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Im trying to flash an LED to music. I have tried to follow this article and calculate values but cannot get it to go. Basically what i think i need is:

  • audio in
  • through a low pass filter (isolate frquencies <200hz)
  • output to a peak detector or Schmidt trigger of some sort
  • trigger a pulse monostable (eg 555) for duration.

My trouble is i cannot work out a useful low pass and peak circuit. surely this has been done before!

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    \$\begingroup\$ Your lab homework instructions tell you exactly how to go about the design of both the filter (pp 1-7) and the peak detector (pp 7-8). Is there some reason that you can't do your own homework? \$\endgroup\$ – HikeOnPast Oct 18 '12 at 4:49
  • \$\begingroup\$ Sorry for the confusion, this isn't my homework, just the first result in google for "flashing an led with low pass filter". this sheet is a very good resource, i have covered this when i was at uni and have worked out the maths and values, but it isn't working. \$\endgroup\$ – jme Oct 21 '12 at 2:35
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As @DeanB said, the assignment shows exactly how to do what you are asking. It seems you are just stuck on some sort of mental block, it happens to everyone!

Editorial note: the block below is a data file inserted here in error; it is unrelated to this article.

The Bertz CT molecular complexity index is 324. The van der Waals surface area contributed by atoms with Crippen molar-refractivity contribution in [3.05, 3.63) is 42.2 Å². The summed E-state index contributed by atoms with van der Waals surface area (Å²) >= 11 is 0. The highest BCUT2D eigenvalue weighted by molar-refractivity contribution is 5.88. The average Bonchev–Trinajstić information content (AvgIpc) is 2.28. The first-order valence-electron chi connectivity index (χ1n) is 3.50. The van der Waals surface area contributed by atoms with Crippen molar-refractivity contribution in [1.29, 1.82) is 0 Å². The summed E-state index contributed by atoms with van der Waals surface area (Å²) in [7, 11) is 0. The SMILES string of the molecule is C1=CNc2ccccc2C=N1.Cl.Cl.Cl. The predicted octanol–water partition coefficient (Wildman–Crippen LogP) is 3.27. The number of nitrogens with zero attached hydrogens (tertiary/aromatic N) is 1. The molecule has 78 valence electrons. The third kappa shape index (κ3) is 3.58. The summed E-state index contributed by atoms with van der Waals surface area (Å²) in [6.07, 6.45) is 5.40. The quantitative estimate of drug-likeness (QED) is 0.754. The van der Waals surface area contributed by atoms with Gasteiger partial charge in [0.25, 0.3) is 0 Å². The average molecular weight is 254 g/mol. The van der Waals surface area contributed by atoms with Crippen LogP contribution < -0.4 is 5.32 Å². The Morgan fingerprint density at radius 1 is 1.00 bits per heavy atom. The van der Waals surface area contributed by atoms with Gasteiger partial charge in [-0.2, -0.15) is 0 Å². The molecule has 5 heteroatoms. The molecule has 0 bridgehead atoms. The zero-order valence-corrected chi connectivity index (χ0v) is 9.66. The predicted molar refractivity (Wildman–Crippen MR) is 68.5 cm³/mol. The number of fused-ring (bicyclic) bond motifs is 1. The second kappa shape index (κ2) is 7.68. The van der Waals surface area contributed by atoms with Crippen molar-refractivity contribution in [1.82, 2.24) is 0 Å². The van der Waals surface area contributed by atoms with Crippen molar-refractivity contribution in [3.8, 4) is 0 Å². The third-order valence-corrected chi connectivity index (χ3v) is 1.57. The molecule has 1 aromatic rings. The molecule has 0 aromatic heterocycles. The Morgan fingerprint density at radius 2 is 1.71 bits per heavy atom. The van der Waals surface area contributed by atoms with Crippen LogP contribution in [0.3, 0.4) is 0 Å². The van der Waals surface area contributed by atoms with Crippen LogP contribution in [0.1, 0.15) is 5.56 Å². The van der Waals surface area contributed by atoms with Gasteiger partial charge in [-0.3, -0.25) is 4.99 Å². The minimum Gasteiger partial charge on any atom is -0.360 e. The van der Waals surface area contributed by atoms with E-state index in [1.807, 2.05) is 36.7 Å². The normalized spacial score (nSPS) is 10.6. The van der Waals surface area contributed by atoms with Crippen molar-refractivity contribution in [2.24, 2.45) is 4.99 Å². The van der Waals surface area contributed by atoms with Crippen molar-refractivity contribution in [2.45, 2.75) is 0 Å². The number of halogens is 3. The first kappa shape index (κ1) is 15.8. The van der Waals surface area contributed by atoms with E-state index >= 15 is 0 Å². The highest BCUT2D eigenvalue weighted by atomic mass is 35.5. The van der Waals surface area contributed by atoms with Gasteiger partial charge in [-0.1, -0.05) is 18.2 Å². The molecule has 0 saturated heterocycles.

For the low-pass circuit:

You are given the following schematic:

Low pass circuit And an equation that describes its transfer function, then they even solved for the cutoff frequency for you. Which comes out to be as follows: $$ \omega_c = \frac{1}{\sqrt{R_1R_2C_1C_2}}$$ From here it is just some simple math to figure out what values you need for the low pass circuit elements.

For the peak detection circuit:

You are given the following basic circuit:

Peak detection circuit

This circuit is a little bit less intuitive than the low pass filter and I can see how this could be a bit confusing. Conceptually, since you have already put your signal through a low pass filter, the peak detector is looking for quick rises in the input signal. These quick rises correspond to bass hits. If you have a bigger input signal, your output capacitor C1 will charge more fully and your light wil stay on longer.

Your design factor here is essentially just the decay time of the peak detection circuit. Which is determined by: $$\tau_{td} = R_1C_1$$ So if your $$\tau_{td}$$ is too small the light won't stay on very long, and if it is too big you will miss bass hits.

This is where the engineering comes in and it is up to you, as the circuit designer, to play around with the values and create a useable circuit. Best of luck, and let me know if you have any more questions.

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